^ "Gore Giving Leftover Cash of $6 Million to Back Kerry". New York Times. April 29, 2004. http://www.nytimes.com/2004/04/29/politics/campaign/29GORE.html?ex=1398571200&en=42fe540e881650bf&ei=5007&partner=USERLAND. Retrieved 2008-07-18.  
^ Gore, Al. "Vice President Al Gore at the 2004 Democratic National Convention". PBS. http://www.pbs.org/newshour/vote2004/demconvention/speeches/gore.html. Retrieved 2008-07-18.  
^ "Gore says undecided on U.S. candidate endorsement". Reuters. http://www.reuters.com/article/politicsNews/idUSL2077281320080520. Retrieved 2008-06-16.  
^ Klein, Joe. "Is Al Gore the Answer?". Time. http://www.time.com/time/nation/article/0,8599,1725678,00.html. Retrieved 2008-06-16.  
^ Romano, Andrew (2008-02-15). "Al Gore to the Rescue?". Newsweek. http://blog.newsweek.com/blogs/stumper/archive/2008/02/15/al-gore-to-the-rescue.aspx. Retrieved 2008-06-16.  
^ Romano, Andrew (2008-03-30). "Al Gore's New Campaign". Sixty Minutes. http://www.cbsnews.com/stories/2008/03/27/60minutes/main3974389.shtml. Retrieved 2008-06-16.  
^ Romano, Andrew (2008-05-06). "Al Gore: 'Assault on Reason' Endangers Democracy". NPR. http://www.npr.org/templates/story/story.php?storyId=90190092. Retrieved 2008-06-16.  
^ "Al Gore for Vice President?". Yahoo!. 2008-06-05. http://news.yahoo.com/s/thenation/20080605/cm_thenation/45327143. Retrieved 2008-06-16.  
^ Rhee, Foon (2008-06-11). "Gore for VP, again?". Boston Globe. http://www.boston.com/news/politics/politicalintelligence/2008/06/gore_for_vp_aga.html. Retrieved 2008-06-16.  
^ "Carville on CNN". CNN. http://thepage.time.com/carville-on-cnn/. Retrieved 2008-06-16.  
^ Gore, Al (2008-06-18). "Al's Journal: Monday Night". algore.com. http://blog.algore.com/2008/06/monday_night.html. Retrieved 2008-06-20.  
^ Gore, Al (2008-06-17). "Transcript of Endorsement for Obama". Washington Post. http://www.washingtonpost.com/wp-dyn/content/article/2008/06/17/AR2008061700697_pf.html. Retrieved 2008-06-16.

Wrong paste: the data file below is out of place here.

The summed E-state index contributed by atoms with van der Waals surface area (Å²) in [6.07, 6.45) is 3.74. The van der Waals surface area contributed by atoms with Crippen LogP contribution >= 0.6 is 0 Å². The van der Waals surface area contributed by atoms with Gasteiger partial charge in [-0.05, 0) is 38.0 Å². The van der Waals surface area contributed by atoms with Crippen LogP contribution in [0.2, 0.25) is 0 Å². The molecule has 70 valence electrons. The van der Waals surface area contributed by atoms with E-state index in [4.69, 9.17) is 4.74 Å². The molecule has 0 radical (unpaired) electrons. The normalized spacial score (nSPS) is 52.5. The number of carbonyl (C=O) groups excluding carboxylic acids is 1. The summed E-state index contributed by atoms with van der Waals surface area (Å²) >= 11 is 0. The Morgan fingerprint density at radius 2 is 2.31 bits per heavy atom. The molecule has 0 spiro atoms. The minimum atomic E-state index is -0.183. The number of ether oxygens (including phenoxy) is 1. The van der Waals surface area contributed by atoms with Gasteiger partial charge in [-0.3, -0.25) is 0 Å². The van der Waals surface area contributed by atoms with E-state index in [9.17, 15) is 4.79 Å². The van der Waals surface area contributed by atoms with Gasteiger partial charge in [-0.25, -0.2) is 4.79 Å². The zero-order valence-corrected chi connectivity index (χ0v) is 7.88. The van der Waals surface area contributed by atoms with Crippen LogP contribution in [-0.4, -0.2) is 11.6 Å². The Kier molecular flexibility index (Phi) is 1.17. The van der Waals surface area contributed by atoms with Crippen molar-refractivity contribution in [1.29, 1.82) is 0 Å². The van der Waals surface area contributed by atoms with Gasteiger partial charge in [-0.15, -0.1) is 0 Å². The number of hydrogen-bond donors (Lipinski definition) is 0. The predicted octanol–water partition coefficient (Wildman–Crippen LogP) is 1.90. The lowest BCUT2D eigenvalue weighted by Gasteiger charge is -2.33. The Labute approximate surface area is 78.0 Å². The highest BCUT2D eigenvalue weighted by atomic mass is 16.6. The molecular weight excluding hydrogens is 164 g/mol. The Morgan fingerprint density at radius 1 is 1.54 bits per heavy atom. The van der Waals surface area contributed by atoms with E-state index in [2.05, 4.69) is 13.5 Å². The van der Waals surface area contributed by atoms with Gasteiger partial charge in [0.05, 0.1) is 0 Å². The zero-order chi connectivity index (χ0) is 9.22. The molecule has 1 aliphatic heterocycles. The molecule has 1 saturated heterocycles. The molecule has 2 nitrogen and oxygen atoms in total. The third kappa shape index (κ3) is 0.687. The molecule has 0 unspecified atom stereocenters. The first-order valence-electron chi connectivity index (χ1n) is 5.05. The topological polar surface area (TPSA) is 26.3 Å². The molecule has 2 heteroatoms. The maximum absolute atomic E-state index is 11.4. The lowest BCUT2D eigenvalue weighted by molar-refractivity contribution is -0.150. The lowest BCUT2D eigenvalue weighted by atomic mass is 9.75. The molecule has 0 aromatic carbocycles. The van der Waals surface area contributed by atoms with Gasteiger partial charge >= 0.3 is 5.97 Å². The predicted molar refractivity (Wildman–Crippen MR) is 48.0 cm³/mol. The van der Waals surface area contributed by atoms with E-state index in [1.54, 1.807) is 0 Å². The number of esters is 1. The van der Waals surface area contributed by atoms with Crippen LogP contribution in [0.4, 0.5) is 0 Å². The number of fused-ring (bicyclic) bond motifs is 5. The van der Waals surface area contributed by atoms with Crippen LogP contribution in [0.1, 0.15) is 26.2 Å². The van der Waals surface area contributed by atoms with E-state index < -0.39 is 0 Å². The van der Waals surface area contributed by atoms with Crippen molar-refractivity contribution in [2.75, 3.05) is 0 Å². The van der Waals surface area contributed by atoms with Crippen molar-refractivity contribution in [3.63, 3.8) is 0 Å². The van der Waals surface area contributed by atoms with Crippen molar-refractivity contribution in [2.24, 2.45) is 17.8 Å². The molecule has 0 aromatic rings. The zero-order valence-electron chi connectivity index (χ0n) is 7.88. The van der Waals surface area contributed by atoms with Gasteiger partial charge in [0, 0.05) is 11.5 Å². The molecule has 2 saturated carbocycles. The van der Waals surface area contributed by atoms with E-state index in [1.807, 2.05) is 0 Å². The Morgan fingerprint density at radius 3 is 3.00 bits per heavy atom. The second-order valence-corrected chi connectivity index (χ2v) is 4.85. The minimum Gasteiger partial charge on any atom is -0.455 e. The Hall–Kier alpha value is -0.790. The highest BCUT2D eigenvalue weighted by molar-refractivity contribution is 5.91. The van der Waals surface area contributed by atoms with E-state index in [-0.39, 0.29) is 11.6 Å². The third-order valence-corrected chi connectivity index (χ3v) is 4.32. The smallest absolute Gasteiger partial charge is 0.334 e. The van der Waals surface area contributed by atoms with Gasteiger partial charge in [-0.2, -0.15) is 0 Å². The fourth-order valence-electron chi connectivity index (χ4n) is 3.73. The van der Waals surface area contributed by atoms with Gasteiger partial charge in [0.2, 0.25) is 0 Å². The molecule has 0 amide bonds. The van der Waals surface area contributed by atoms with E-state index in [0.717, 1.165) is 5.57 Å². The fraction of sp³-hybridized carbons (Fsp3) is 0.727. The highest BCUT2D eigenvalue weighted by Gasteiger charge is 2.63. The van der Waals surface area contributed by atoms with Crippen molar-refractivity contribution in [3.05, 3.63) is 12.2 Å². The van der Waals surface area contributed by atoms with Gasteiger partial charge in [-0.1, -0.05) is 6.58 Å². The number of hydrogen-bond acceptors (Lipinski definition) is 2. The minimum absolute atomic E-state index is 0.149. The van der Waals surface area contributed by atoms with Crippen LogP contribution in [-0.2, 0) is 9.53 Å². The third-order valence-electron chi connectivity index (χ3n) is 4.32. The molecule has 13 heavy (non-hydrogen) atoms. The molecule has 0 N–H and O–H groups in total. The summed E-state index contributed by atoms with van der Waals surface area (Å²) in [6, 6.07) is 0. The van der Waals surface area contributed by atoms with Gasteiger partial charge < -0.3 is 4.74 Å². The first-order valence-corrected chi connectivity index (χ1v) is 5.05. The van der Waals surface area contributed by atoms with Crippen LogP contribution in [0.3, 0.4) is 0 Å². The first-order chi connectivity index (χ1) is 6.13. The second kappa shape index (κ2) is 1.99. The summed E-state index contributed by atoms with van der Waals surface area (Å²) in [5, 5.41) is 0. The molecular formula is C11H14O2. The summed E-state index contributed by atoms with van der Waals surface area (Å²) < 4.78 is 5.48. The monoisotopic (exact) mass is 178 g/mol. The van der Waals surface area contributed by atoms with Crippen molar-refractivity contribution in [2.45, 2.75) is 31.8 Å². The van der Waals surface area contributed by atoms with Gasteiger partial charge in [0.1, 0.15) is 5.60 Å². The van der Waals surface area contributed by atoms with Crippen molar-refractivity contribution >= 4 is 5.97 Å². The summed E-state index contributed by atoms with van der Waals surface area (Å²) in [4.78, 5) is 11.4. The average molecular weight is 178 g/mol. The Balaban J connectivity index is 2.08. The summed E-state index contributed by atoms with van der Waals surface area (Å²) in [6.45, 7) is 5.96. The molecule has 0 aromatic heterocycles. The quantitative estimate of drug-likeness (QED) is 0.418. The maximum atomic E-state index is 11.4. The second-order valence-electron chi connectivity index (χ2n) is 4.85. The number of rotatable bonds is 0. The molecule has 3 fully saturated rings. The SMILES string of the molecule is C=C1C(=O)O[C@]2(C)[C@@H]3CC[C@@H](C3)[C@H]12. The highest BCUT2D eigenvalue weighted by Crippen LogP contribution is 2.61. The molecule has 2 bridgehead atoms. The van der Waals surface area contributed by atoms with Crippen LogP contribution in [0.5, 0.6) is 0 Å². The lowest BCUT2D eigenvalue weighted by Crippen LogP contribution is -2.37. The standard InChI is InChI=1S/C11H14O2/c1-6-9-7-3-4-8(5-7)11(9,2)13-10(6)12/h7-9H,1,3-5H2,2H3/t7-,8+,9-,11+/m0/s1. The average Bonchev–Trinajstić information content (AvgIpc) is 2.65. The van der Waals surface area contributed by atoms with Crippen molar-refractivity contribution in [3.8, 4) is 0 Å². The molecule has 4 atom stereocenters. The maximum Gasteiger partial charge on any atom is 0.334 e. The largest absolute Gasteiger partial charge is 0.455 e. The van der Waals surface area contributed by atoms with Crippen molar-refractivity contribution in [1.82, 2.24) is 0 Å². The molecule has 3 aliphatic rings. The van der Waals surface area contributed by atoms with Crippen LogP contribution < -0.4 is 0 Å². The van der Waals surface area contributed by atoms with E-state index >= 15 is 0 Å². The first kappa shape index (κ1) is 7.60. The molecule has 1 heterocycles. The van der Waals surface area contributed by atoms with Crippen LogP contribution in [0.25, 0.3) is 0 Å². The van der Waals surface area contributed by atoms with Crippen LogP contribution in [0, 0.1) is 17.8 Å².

^ Gore, Al (2008-06-16). "Al's Journal: My Endorsement". algore.com. http://blog.algore.com/2008/06/my_endorsement.html. Retrieved 2008-06-16.  
^ "Join Al Gore: Support This Campaign". barackobama.com. 2008-06-16. https://donate.barackobama.com/page/contribute/gore?source=AlGoreEmail. Retrieved 2008-06-16.  
^ Kornblut, Anne (2008-06-17). "Gore backing for Obama revives joint ticket talk". theage.com.au. http://www.theage.com.au/us-election-2008/gore-backing-for-obama-revives-joint-ticket-talk-20080617-2s5w.html?page=-1. Retrieved 2008-06-16.  
^ "Al Gore: Energy Crisis Can Be Fixed (transcript)". CBS. 2008-07-17. http://www.cbsnews.com/stories/2008/07/17/eveningnews/main4270123_page2.shtml. Retrieved 2008-07-18.  
^ "No Obama-Gore ticket". CNN. 2008-07-18. http://politicalticker.blogs.cnn.com/2008/07/18/no-obama-gore-ticket/. Retrieved 2008-07-18.  
^ "Gore Speaks at Netroots Nation". Washington Post. July 19, 2008. http://blog.washingtonpost.com/the-trail/2008/07/19/gore_to_speak_at_netroots_nati.html. Retrieved 2008-07-19.  
^ Davis, Susan (2008-07-19). "Gore: Working in an Obama Administration Not the ‘Best Idea’". Wall Street Journal. http://blogs.wsj.com/washwire/2008/07/19/gore-working-in-an-obama-administration-not-the-best-idea/?mod=googlenews_wsj. Retrieved 2008-07-19.